When Narcissists Claim They’ve Changed
If you’ve read my blog, you know that I never count anyone out. I don’t think that just because someone has been diagnosed with narcissistic personality disorder (or not officially diagnosed but they meet all the crtieria), that means they’re incapable of change.
But a friend of mine was involved with a narcissist, and has tried again numerous times to get back together only to be let down, and he’s trying once again. It’s got me fired up, frankly.
So if you’re debating whether to try again with someone you know to be a narcissist (i.e. always primarily concerned with their happiness over yours, willing to sacrifice your needs for theirs, low on awareness of your feelings and on empathy), please read on.1) Ask yourself how many times you’ve already been on this ride.
If the answer is, “too many”, then it’s time to stop.
Remember that old joke?
“Doc, it hurts when I do this.”
“Then stop doing it.”
Oh, and also remember the definition of insanity–doing something over and over and expecting different results. Don’t let this person drive you to insanity.
2) Recognize that the narcissist isn’t a liar; he or she is just self-involved, and probably impulsive.
The reason that narcissists sound convincing when they tell you they’ve changed, that they get it now, is because they’re not lying. They’re telling the truth as they feel it in that moment.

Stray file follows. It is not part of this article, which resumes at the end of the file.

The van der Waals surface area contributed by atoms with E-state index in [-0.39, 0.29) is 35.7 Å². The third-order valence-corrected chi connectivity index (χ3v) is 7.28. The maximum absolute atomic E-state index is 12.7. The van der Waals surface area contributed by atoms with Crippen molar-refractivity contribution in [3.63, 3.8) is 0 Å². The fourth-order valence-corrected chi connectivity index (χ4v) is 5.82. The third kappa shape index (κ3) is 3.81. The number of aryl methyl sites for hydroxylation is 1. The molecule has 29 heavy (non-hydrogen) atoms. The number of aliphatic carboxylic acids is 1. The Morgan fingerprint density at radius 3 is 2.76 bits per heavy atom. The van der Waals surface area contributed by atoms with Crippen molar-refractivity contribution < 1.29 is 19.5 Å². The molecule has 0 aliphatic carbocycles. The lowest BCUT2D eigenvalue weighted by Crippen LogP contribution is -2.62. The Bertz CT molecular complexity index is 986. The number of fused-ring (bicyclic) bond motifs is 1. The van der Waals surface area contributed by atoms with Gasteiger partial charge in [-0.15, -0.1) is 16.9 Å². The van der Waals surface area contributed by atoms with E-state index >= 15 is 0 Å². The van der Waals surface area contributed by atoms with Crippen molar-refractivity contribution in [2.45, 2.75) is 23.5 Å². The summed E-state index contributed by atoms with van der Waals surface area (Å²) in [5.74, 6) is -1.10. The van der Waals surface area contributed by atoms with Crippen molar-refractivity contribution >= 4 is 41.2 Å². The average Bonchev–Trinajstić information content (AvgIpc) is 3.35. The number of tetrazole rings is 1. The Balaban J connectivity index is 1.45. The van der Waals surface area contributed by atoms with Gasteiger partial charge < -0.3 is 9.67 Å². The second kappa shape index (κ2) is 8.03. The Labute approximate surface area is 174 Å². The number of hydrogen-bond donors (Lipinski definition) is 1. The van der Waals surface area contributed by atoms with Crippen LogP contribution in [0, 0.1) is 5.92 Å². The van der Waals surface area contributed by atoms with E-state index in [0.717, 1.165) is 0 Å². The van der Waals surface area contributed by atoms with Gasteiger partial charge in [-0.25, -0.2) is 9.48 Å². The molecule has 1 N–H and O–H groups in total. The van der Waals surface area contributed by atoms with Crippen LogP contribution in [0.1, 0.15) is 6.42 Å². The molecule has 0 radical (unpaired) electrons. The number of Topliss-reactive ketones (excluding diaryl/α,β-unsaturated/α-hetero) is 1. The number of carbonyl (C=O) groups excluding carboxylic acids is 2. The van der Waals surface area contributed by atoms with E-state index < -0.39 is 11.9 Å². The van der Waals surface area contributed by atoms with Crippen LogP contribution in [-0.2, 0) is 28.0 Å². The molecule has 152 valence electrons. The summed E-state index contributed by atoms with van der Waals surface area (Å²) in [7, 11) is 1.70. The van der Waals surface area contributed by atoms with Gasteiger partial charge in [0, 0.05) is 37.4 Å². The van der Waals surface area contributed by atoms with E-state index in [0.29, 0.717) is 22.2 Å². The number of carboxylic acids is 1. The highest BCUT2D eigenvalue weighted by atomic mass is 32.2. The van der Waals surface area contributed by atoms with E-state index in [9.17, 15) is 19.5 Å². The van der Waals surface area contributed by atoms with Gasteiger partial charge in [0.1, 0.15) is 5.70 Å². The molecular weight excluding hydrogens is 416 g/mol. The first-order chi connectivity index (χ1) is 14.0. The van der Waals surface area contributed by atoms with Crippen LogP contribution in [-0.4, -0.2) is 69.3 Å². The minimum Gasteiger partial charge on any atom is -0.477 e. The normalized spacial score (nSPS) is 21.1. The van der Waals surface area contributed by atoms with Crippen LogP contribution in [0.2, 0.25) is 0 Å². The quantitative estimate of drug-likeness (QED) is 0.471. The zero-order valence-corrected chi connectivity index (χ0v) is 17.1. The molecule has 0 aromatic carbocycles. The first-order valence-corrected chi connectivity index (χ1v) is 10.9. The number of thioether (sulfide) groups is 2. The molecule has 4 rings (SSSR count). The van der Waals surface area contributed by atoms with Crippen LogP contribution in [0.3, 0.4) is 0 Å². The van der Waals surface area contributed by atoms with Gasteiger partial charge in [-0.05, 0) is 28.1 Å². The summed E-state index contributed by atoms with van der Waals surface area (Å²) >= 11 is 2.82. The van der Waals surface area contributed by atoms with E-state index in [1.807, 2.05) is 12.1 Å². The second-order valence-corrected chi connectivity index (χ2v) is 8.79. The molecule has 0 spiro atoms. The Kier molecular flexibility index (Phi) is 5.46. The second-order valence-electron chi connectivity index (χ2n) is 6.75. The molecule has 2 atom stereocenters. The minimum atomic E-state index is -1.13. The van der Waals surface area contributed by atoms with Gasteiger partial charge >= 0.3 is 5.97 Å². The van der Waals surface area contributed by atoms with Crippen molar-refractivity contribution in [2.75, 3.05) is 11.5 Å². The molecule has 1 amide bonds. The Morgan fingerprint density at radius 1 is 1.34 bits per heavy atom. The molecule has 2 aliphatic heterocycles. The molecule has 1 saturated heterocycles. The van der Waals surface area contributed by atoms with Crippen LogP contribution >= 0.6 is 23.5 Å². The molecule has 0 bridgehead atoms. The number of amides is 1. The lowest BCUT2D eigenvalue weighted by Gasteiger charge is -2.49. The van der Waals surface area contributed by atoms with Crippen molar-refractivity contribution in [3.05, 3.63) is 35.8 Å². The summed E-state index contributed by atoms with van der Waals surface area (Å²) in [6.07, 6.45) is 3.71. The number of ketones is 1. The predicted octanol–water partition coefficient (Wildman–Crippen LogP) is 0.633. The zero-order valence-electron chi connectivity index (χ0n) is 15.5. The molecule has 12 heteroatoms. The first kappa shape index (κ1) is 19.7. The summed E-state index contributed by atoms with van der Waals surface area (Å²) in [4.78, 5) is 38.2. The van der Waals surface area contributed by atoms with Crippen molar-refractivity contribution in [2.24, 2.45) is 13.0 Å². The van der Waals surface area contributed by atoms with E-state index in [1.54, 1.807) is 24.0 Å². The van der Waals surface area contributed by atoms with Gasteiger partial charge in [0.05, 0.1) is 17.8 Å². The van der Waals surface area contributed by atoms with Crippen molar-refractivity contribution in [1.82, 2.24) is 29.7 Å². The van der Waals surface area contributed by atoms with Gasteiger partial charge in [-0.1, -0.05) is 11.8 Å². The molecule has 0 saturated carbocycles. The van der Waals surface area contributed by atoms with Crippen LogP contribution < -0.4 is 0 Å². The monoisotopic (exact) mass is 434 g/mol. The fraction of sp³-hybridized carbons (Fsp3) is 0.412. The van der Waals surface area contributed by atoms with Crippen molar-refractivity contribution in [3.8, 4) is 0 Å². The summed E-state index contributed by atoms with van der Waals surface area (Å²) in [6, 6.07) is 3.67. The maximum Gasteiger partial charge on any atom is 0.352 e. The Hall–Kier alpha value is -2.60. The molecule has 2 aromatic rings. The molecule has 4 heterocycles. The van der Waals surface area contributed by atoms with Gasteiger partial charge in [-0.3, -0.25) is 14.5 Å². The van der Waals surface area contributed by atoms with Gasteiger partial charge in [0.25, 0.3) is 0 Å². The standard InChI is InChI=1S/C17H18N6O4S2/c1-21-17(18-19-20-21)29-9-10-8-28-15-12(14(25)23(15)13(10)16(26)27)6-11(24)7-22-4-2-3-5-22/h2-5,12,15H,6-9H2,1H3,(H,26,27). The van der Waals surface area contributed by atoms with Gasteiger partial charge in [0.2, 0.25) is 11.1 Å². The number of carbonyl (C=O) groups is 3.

As with all the other moments you’ve had of the narcissist’s epiphanies, this moment, too, shall pass. The self-involvement will reassert itselfe.
3) Be clear on the m.o. of your particular narcissist.
Your narcissist isn’t like all the others. There are unique quirks. Often there’s a pattern being repeated. Try to step back and recognize that pattern so you don’t fall prey to it again.
Also, you’re not like all the others, meaning, your narcissist has probably detected patterns in you. They know the kinds of things you like to hear, what you find especially convincing.
Just because narcissists lack empathy doesn’t mean they lack observational skills. Many narcissists are highly intelligent and they’ve figured out the best ways to continue to get what they want. They don’t like to lose, and if you walk away, they will often pursue you vigorously because otherwise, it’s another blow to their already fragile egos.
Try to remember that the pursuit for a narcissist is especially compelling. It validates the ego to win you back. If you did the breaking up, you might find that you are now highly valued and prized in a way that you won’t be if you get back together.
I write this with full compassion. It’s a painful and difficult thing to love a narcissist, and to keep hoping for change. But a narcissist can prey on that hope. Perhaps the narcissist even shares the hope–they’re not monsters, after all, just people who may very well want to be a better version of themselves. They might want to be the person that you want them to be.
That doesn’t mean they can. That’s why I started with number 1, asking yourself how many chances you’ve given. It’s not healthy for you to keep trying over and over to facilitate the change that the narcissist claims, every time, has already happened.
Brown, H. (2016). When Narcissists Claim They’ve Changed. Psych Central. Retrieved on November 24, 2017, from https://blogs.psychcentral.com/bonding-time/2016/03/when-narcissists-claim-theyve-changed/